Power of Attorney (POA) is a document that authorizes someone to act on your behalf. Appointing a POA legally empowers the person to make critical decisions for you and your estate. You’ll want to include one in your Life File and end of life planning process.

What are the types of POA? 

There are four common types of POA: 

  • General POA: The appointed person has power over your affairs and can act for you in all situations — legal, financial, health, business.
  • Financial POA: The appointed person can act on your behalf for certain financial situations (which you can spell out). This may include allowing the person to pay bills, control real estate, or file taxes on your behalf. 
  • Medical POA: The appointed person can act on your behalf for health care decision-making (which you can spell out). This may include decisions about medical treatment, surgery, where you receive care, or end-of-life care. 
  • Digital POA: The appointed person can access and manage your digital assets.

And these POAs can be durable — meaning the appointed person can act on your behalf if you become incapacitated; or non-durable — meaning the appointed person’s power ends if you become incapacitated (not usually used in estate planning).  

Can more than one person be a POA? 

Yes, but you may want to include a way of resolving disputes if you do. You can also name an alternate POA to cover a situation where your designated person is not available or does not want to act on your behalf. 

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What happens if I don’t appoint a POA?

States have varying laws on what happens if a person becomes incapacitated without a POA. Generally speaking, the court will appoint someone to act as POA on your behalf.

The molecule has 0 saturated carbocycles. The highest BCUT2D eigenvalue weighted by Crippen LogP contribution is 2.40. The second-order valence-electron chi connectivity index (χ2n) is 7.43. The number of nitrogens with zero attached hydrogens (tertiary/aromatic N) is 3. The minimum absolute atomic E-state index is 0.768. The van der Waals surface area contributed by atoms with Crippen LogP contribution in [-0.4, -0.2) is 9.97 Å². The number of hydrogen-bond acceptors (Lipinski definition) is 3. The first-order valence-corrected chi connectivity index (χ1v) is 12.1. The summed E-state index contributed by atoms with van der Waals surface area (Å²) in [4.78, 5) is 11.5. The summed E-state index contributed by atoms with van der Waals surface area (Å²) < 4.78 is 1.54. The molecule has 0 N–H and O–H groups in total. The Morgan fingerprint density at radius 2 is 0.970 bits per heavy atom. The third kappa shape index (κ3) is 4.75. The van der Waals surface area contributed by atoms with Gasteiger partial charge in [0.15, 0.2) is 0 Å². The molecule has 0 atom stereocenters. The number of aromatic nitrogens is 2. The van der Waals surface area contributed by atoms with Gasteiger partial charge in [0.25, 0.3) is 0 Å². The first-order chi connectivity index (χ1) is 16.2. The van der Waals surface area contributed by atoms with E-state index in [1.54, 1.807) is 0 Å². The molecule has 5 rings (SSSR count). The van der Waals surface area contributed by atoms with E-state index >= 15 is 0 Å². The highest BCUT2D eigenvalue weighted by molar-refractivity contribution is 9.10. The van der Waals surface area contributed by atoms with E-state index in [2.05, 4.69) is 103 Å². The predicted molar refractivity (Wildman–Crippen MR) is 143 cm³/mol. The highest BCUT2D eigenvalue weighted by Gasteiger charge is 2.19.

Who needs a POA? 

Everyone. You should include a designated POA in your will and estate plan. Life is unpredictable, and appointing a POA while you are healthy and able to think critically ensures decisions will be made by the person you think is best equipped to follow your wishes. It also prevents unnecessary strain and anxiety from being put on your family in the event you become incapacitated.

You may want to consider who you trust to make decisions that reflect your wishes without letting their own emotions or feelings cloud their judgment. People sometimes appoint non-family members like attorneys for this reason. 

How do I establish a POA? 

There are five easy steps for establishing a POA: 

  • Step 1: Decide what types of POA you need: Determine which types of POA best fit your situation or projected needs. 
  • Step 2: Choose your POA: Pick the person or persons who will be your POA, and how much decision-making authority they will have. 
  • Step 3: Write your POA: If you don’t wish to consult with an attorney, free drafting services like Power of Attorney and Rocket Lawyer are a great place to start. 
  • Step 4: Store your POA: Keep a copy somewhere safe — like with your other estate-planning documents in your secure Life File.
  • Step 5: Revisit your POA: Remember to revisit your POA regularly (or when circumstances change) to keep it up to date.